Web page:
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Southern Water, Southern PowerHow the Politics of Cheap Energy and Water Scarcity Shaped a Region$
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Christopher J. Manganiello

Print publication date: 2015

Print ISBN-13: 9781469620053

Published to North Carolina Scholarship Online: January 2016

DOI: 10.5149/northcarolina/9781469620053.001.0001

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Big Dam Backlash Rising in the Sun Belt

Big Dam Backlash Rising in the Sun Belt

Chapter:
(p.116) Chapter 5 Big Dam Backlash Rising in the Sun Belt
Source:
Southern Water, Southern Power
Author(s):

Christopher J. Manganiello

Publisher:
University of North Carolina Press
DOI:10.5149/northcarolina/9781469620053.003.0006

This chapter discusses how the Sun Belt's elaborate hydraulic system of ponds, reservoirs, dams, and channelized streams supported the region's vast demographic and economic constituencies. However, without any extensive management vision, this system would always be bound to climatic, hydrologic, and political cycles. Environmental conditions—too much rain or lack thereof—had clearly affected the growing region before and during Georgia governor Herman Talmadge's time, much as they would in the future, during Governor Sonny Perdue's time. As demonstrated by the Clarks Hill and Hartwell multiple-purpose projects, not everyone approved of these large water supply and infrastructure schemes. By the time the Corps and advocates for the valley's next and final project moved forward, the environmental, social, and political landscape had shifted dramatically. Innovative solutions for Sun Belt water problems surfaced as the region's energy and water plans encountered a new level of backlash.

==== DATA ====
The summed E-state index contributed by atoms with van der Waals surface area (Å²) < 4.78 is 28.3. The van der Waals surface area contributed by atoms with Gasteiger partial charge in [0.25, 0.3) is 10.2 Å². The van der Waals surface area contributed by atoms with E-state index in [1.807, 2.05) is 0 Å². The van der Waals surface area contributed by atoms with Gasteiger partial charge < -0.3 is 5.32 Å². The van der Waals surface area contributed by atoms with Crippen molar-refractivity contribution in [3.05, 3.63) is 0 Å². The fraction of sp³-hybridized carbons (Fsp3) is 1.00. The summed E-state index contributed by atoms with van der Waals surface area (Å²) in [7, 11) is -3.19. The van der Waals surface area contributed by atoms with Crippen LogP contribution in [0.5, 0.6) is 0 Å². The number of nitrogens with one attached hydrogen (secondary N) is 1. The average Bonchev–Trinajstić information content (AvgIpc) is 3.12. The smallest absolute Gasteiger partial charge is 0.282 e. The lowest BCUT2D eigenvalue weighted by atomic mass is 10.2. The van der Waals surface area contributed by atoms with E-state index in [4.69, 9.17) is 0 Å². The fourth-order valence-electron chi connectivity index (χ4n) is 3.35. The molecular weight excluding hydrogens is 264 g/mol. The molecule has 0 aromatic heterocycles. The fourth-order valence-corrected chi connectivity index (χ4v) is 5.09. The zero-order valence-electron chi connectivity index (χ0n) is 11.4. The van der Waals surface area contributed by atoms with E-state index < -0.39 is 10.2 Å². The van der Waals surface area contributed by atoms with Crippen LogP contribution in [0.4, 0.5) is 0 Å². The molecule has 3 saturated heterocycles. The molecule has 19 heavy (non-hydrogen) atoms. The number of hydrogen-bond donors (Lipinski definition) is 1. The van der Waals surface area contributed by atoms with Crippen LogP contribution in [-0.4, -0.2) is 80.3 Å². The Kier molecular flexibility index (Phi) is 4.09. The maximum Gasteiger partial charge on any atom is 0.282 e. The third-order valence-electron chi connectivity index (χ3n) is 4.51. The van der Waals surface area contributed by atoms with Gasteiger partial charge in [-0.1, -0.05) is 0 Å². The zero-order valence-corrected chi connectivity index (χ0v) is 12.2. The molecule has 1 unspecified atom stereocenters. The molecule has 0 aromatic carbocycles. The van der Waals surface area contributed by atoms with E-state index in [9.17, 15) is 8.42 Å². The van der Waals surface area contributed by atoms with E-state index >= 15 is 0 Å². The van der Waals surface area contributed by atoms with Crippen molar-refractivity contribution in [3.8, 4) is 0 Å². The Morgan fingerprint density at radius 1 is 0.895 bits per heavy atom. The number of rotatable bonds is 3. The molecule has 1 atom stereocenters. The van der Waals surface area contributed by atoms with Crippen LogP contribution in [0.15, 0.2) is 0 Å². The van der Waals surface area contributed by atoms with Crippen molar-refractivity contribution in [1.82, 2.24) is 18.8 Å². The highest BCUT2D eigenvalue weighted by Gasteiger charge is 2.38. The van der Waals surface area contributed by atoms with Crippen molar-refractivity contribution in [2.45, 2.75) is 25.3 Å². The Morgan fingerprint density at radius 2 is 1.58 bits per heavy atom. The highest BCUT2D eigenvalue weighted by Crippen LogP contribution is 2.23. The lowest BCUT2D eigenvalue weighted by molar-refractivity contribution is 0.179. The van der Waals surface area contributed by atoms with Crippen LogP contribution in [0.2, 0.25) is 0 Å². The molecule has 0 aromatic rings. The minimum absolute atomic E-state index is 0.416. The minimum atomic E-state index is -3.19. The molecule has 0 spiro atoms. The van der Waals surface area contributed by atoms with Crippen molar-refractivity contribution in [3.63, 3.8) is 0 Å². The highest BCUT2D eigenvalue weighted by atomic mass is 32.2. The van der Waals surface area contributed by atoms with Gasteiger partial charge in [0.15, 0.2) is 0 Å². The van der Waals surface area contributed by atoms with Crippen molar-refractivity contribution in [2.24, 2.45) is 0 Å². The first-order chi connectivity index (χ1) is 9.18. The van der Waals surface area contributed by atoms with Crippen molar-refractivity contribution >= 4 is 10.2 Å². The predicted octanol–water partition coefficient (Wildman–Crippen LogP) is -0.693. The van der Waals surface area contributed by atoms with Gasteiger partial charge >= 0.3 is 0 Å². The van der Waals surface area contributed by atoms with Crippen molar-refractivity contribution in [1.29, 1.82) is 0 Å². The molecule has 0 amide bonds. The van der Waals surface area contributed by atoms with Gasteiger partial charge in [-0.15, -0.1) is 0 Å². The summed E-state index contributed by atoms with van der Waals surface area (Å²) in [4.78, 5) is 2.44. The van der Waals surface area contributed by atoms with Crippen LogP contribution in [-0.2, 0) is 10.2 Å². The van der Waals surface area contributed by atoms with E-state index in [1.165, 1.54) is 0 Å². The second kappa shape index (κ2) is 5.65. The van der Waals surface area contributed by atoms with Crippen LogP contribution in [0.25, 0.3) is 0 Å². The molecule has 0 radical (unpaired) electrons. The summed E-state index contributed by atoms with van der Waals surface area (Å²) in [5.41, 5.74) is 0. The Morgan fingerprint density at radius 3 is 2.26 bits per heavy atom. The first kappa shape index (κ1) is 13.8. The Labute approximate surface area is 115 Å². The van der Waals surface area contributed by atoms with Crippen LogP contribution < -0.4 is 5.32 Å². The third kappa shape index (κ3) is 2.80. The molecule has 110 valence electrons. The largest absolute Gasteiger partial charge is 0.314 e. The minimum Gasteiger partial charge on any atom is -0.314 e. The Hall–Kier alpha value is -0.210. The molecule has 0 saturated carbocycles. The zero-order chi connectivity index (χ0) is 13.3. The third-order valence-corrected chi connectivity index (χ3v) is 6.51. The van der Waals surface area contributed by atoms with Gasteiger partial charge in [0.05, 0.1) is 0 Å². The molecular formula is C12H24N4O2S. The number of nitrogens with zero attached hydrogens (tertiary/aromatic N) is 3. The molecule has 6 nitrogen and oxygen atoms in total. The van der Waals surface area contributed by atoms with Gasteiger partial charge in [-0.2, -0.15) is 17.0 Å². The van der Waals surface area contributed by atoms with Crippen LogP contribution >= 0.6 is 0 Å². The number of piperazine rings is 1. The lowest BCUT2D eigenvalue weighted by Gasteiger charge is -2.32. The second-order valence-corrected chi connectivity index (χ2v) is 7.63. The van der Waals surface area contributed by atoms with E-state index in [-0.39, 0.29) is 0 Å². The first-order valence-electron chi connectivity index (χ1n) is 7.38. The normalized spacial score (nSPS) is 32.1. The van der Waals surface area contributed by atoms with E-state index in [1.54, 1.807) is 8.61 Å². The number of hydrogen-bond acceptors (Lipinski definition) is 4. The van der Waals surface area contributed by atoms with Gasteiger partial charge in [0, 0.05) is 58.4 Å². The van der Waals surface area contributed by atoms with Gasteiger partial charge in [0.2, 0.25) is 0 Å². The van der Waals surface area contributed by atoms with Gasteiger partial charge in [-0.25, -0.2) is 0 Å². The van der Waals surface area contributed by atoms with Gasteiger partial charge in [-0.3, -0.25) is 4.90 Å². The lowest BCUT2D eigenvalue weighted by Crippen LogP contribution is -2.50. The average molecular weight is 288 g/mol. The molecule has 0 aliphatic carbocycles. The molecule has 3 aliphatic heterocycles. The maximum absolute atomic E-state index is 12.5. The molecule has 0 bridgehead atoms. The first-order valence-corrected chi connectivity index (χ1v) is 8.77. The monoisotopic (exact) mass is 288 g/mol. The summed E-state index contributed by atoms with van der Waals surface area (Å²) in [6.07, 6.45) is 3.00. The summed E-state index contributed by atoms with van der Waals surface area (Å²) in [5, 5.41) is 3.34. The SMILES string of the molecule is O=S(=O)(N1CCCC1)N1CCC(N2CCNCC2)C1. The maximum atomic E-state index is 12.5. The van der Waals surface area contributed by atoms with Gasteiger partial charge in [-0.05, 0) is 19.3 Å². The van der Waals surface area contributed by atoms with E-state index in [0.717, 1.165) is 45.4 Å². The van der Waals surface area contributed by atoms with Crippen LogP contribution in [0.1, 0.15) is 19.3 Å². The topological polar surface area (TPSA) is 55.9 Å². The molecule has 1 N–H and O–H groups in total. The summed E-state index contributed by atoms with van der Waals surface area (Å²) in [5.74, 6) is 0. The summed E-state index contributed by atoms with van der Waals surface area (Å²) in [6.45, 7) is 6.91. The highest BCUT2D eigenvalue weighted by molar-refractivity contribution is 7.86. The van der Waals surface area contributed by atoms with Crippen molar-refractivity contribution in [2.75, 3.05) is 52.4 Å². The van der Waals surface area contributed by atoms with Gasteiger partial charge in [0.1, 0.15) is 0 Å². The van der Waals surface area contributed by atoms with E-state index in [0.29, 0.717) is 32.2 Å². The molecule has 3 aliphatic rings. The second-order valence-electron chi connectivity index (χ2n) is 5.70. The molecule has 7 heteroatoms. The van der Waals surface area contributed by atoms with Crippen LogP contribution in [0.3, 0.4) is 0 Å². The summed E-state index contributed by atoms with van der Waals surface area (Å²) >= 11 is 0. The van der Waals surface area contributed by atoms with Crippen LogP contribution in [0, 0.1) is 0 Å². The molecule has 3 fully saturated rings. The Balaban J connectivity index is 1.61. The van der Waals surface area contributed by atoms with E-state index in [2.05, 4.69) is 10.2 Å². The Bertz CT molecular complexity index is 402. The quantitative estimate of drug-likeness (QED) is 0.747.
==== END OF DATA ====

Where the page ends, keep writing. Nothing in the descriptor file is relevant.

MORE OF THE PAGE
Keywords:   Sun Belt, hydraulic system, environmental conditions, Georgia, Clarks Hill project, Hartwell project

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